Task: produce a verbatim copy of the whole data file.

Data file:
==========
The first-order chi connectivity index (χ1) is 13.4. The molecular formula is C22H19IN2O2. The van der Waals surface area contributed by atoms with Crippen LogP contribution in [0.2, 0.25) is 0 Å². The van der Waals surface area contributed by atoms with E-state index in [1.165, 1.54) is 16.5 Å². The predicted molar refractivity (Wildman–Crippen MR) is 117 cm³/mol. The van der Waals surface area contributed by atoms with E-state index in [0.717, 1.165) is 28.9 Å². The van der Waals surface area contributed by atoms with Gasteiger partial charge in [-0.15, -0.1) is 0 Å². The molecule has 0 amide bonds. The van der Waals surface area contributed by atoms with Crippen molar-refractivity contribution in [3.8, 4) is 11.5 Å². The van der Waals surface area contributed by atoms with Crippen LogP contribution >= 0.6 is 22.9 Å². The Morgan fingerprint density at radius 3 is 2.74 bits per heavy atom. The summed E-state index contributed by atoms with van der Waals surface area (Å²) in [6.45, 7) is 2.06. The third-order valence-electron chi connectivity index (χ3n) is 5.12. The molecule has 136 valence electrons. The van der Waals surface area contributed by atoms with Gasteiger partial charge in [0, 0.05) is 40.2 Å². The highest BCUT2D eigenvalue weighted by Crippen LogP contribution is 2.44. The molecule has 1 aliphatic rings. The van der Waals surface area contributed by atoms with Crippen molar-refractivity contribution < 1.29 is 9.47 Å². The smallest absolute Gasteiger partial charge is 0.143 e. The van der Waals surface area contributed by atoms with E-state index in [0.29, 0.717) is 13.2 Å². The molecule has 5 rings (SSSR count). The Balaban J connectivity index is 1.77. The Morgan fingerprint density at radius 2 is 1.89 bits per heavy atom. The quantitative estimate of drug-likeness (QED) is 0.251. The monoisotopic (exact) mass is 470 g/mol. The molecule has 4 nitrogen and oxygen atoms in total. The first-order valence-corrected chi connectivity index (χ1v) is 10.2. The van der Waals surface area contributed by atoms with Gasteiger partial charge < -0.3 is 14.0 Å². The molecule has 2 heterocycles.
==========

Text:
The first-order chi connectivity index (χ1) is 13.4. The molecular formula is C22H19IN2O2. The van der Waals surface area contributed by atoms with Crippen LogP contribution in [0.2, 0.25) is 0 Å². The van der Waals surface area contributed by atoms with E-state index in [1.165, 1.54) is 16.5 Å². The predicted molar refractivity (Wildman–Crippen MR) is 117 cm³/mol. The van der Waals surface area contributed by atoms with E-state index in [0.717, 1.165) is 28.9 Å². The van der Waals surface area contributed by atoms with Gasteiger partial charge in [-0.15, -0.1) is 0 Å². The molecule has 0 amide bonds. The van der Waals surface area contributed by atoms with Crippen molar-refractivity contribution in [3.8, 4) is 11.5 Å². The van der Waals surface area contributed by atoms with Crippen LogP contribution >= 0.6 is 22.9 Å². The Morgan fingerprint density at radius 3 is 2.74 bits per heavy atom. The summed E-state index contributed by atoms with van der Waals surface area (Å²) in [6.45, 7) is 2.06. The third-order valence-electron chi connectivity index (χ3n) is 5.12. The molecule has 136 valence electrons. The van der Waals surface area contributed by atoms with Gasteiger partial charge in [0, 0.05) is 40.2 Å². The highest BCUT2D eigenvalue weighted by Crippen LogP contribution is 2.44. The molecule has 1 aliphatic rings. The van der Waals surface area contributed by atoms with Crippen molar-refractivity contribution < 1.29 is 9.47 Å². The smallest absolute Gasteiger partial charge is 0.143 e. The van der Waals surface area contributed by atoms with E-state index in [0.29, 0.717) is 13.2 Å². The molecule has 5 rings (SSSR count). The Balaban J connectivity index is 1.77. The Morgan fingerprint density at radius 2 is 1.89 bits per heavy atom. The quantitative estimate of drug-likeness (QED) is 0.251. The monoisotopic (exact) mass is 470 g/mol. The molecule has 4 nitrogen and oxygen atoms in total. The first-order valence-corrected chi connectivity index (χ1v) is 10.2. The van der Waals surface area contributed by atoms with Gasteiger partial charge < -0.3 is 14.0 Å². The molecule has 2 heterocycles.